In our enthusiasm to cover the historic story we may have overreached occasionally. This is a good time to remind ourselves that as the newspaper of record, working with Key Stakeholders in Various Organizations of Significance, we have an obligation to set our strongly held bias aside and be seen as objective. The timing is good here, as this will like have little impact on Job #1. Again, congratulations.

Back Peddle

It was a historic time. An uplifting time. Almost a spiritual time. We feel it. We know you feel it. The people feel it, … er, where was I? Oh, yes, expectations are high. Very high. And as we know, change is hard. Very hard. The road will be long. And hard. There’s a story here. The long, hard, slow road to change.

The Historical Narrative

As we all know, the seeds of doom have been planted for a long eight years and the roots, trunks and leaves are strong. Indeed, some historians believe that the seeds may be as old as 1781. Change will be hard. And slow. As we travel down the long, hard, slow, road of change, it will be helpful to not lose sight of the “shackles of history” that dog us. There are many stories here, and a great deal of legwork has been done over the last eight years.

Keep The Hope Alive

It’s been a long eight years. We’ve suffered through imaginary terrorism, the disdain of European progressive elitists, artists and intellectuals, wars, the systemic oppression of women and minorities, the debasement of science, authoritarian Christians, economic collapse and environmental disaster. Frankly people want Change. And we’ve done our part to document the stories that this anguish was as planned by that swaggering Texan fool [ see style guide, “Bias” –ed ] the outgoing administration. We will work closely with KSIVOOS to find stories that uplift. Stories of Hope. Stories of Change. Stories of Hope and Change, not Hate. Again, congratulations. Except in the appropriate context of the historical narrative (above), it’s time to de-emphasize things like waterboarding, gitmo, Iraq, Iran, Russia, North Korea, nuclear weapons. Since we have an obligation to report the straight facts, we feel there’s still some legroom on Gaza, AIDs and other diseases which have a disproportionate impact on women and minorities. There is no change on the standing guidance re Africa – paid advertising continues to put pressure on the space above the fold.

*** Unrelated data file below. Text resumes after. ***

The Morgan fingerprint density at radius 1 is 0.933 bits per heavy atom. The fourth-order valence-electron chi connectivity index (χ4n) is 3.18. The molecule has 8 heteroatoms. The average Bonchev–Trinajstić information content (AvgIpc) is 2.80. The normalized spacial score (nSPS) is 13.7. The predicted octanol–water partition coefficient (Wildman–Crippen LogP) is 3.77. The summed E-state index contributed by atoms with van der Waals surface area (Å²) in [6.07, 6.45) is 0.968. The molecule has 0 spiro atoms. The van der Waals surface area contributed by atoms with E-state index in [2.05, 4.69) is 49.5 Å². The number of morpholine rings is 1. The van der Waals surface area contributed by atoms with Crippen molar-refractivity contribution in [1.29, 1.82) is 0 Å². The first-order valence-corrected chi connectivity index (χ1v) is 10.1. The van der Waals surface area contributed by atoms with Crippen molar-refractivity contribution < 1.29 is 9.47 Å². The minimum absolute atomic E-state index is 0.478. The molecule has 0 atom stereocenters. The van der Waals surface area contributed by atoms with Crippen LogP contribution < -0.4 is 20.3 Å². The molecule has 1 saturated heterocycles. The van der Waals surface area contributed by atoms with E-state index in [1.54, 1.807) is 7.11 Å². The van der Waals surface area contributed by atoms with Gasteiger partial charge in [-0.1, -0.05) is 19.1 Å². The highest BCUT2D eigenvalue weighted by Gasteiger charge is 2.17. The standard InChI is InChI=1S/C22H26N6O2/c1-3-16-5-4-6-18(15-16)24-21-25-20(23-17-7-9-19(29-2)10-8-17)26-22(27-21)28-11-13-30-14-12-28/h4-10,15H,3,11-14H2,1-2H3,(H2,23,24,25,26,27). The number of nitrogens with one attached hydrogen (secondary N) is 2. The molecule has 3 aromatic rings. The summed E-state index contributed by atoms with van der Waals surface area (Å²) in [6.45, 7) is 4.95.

Understand the Marketplace:

As you are probably aware, fewer and fewer people actually buy or read the NYT with each passing day. Research shows that people are being confused by a plethora of low quality “unaligned” reporting on the web, in addition to the juggernaut of AM talk radio. Be assured that we will work all angles on this one, with the full support of KSIVOOS.

Thanks, and again. Congratulations.

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Propaganda, er, sorry, … Education in Seattle

As an immigrant myself, I was keenly interested in Jennifer’s grade 8 Social Studies assignment, “Immigration Unit – Whose America Is It”.

Part of the assignment was to define the following terms, and provide “examples from your own experience, literature or the news that best pertains to immigration.”

I thought I’d take a crack at this.

Xenophobia n. fear and hatred of strangers or foreigners or of anything that is strange or foreign

One of the reasons that I found America so desirable as a place to immigrate to is that, unlike much of the world, including , at some time, Nazi Germany, Rwanda, Zimbabwe and China, its values, laws and culture seem to discourage xenophobia. Indeed we are so divorced from actual xenophobia that, like Nazism, the word has lost real meaning and is used as slang to mean anything “bad” or “different”.

Assimilation n. the process of adapting to a new place and people by learning, understanding, respecting their values and customs and incorporating them into daily life so as to be better able to communicate

The American assimilation process was slow and subtle for me, consisting mostly of people treating me with respect and dignity, exhibiting the personal characteristics of optimism, honesty, hard work and faith, and extending me the honor of inviting me into their houses and institutions.

Pluralism n. a condition in which numerous distinct ethnic, religious, or cultural groups are present and tolerated within a society

A unique quality of American cultural and legal respect for individual liberty is the side effect that pluralism is achieved without the polarizing effect of European style legislated multiculturalism.

Alienation n. emotional isolation or dissociation

It wasn’t until mandated diversity training that I personally experienced the feeling of alienation that was all too common during many hours of liberal socialist propaganda that I experienced growing up in Canada.